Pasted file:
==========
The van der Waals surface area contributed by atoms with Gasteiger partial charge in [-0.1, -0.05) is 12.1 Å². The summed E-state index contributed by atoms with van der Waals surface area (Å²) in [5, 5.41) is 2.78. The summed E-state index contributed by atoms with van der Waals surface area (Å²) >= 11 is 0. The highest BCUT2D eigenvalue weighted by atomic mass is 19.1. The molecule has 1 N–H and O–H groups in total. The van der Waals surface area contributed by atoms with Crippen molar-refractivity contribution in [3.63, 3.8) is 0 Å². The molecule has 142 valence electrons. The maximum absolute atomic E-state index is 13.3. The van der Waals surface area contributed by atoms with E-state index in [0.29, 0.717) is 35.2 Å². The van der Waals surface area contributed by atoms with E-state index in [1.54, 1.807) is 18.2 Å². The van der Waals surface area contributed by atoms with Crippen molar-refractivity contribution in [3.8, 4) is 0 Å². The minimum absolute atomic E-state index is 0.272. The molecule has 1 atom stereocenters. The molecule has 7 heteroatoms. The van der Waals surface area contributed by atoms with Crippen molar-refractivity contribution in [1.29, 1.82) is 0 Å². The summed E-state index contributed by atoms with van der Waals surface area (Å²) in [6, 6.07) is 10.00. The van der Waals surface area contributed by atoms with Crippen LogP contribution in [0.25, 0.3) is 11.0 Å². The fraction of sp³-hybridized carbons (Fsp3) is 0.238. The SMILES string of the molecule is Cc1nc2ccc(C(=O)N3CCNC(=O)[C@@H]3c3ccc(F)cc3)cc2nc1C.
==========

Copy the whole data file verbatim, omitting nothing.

The van der Waals surface area contributed by atoms with Gasteiger partial charge in [-0.1, -0.05) is 12.1 Å². The summed E-state index contributed by atoms with van der Waals surface area (Å²) in [5, 5.41) is 2.78. The summed E-state index contributed by atoms with van der Waals surface area (Å²) >= 11 is 0. The highest BCUT2D eigenvalue weighted by atomic mass is 19.1. The molecule has 1 N–H and O–H groups in total. The van der Waals surface area contributed by atoms with Crippen molar-refractivity contribution in [3.63, 3.8) is 0 Å². The molecule has 142 valence electrons. The maximum absolute atomic E-state index is 13.3. The van der Waals surface area contributed by atoms with E-state index in [0.29, 0.717) is 35.2 Å². The van der Waals surface area contributed by atoms with E-state index in [1.54, 1.807) is 18.2 Å². The van der Waals surface area contributed by atoms with Crippen molar-refractivity contribution in [3.8, 4) is 0 Å². The minimum absolute atomic E-state index is 0.272. The molecule has 1 atom stereocenters. The molecule has 7 heteroatoms. The van der Waals surface area contributed by atoms with Crippen molar-refractivity contribution in [1.29, 1.82) is 0 Å². The summed E-state index contributed by atoms with van der Waals surface area (Å²) in [6, 6.07) is 10.00. The van der Waals surface area contributed by atoms with Crippen LogP contribution in [0.25, 0.3) is 11.0 Å². The fraction of sp³-hybridized carbons (Fsp3) is 0.238. The SMILES string of the molecule is Cc1nc2ccc(C(=O)N3CCNC(=O)[C@@H]3c3ccc(F)cc3)cc2nc1C.